The connective tissue that surrounds your muscles and organs, known as fascia, has always been ignored – but new insights suggest it holds the key to tackling chronic pain and immune dysfunction
11 May 2022
SCIENTIFIC revelations come from the unlikeliest of places. Like a rat, in a lab, doing a “downward dog” stretch.
According to the people who found a way to get rats to do yoga, these creatures benefit from a good stretch as much as we do. In the process, they are revealing the true significance of a body tissue that has been overlooked by science for centuries.
The 19th-century anatomist Erasmus Wilson called this tissue – now known as fascia – a natural bandage. In dissection, that is exactly what it looks like: sheets of white, fibrous connective tissue that are strong yet flexible and perfect for keeping muscles and organs in place. They are also sticky, gloopy and get in the way of looking at the muscles, bones and organs they cover. Which explains why, for years, anatomists cut this tissue off, chucked it away and thought little more about it.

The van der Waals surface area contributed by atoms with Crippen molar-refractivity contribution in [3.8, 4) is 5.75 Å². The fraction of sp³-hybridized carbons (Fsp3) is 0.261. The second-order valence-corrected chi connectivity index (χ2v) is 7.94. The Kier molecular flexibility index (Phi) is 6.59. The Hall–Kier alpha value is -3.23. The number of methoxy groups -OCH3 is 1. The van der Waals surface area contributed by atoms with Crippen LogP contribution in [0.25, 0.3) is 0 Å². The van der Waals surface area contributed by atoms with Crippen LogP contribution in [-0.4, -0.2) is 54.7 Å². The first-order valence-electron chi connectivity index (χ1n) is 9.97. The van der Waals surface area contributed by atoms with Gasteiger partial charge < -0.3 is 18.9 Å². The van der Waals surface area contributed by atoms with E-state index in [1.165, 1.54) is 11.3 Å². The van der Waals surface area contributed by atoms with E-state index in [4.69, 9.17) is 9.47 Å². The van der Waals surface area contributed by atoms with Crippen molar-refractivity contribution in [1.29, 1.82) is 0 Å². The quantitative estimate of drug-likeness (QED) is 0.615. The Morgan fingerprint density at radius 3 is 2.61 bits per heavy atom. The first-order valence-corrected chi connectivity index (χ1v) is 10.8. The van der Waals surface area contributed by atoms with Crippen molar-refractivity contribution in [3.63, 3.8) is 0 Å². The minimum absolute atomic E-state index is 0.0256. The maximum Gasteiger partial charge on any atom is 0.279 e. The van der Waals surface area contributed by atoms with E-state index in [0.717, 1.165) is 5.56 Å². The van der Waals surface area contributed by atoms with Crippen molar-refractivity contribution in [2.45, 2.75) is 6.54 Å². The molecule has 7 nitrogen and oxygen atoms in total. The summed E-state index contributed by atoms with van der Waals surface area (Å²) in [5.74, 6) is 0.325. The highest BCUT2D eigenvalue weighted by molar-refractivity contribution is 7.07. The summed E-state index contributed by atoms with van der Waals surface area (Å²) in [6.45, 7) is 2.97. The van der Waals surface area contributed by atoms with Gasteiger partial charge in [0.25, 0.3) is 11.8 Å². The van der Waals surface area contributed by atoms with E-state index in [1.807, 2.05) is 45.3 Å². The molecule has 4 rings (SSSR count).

Recently, though, researchers have begun to take a fresh look at fascia and are finding that it is anything but an inert wrapping. Instead, it is the site of biological activity that explains some of the links between lifestyle and health. It may even be a new type of sensory organ. “There appears to be more going on in the fascia than is commonly appreciated,” says Karl Lewis at Cornell University in Ithaca, New York.
We are now realising that a better understanding of this ubiquitous tissue is sorely needed. If we manage to figure it out, it has the potential to provide new ways to tackle many common yet hard-to-treat conditions, from immune dysfunction to chronic pain.
One difficulty …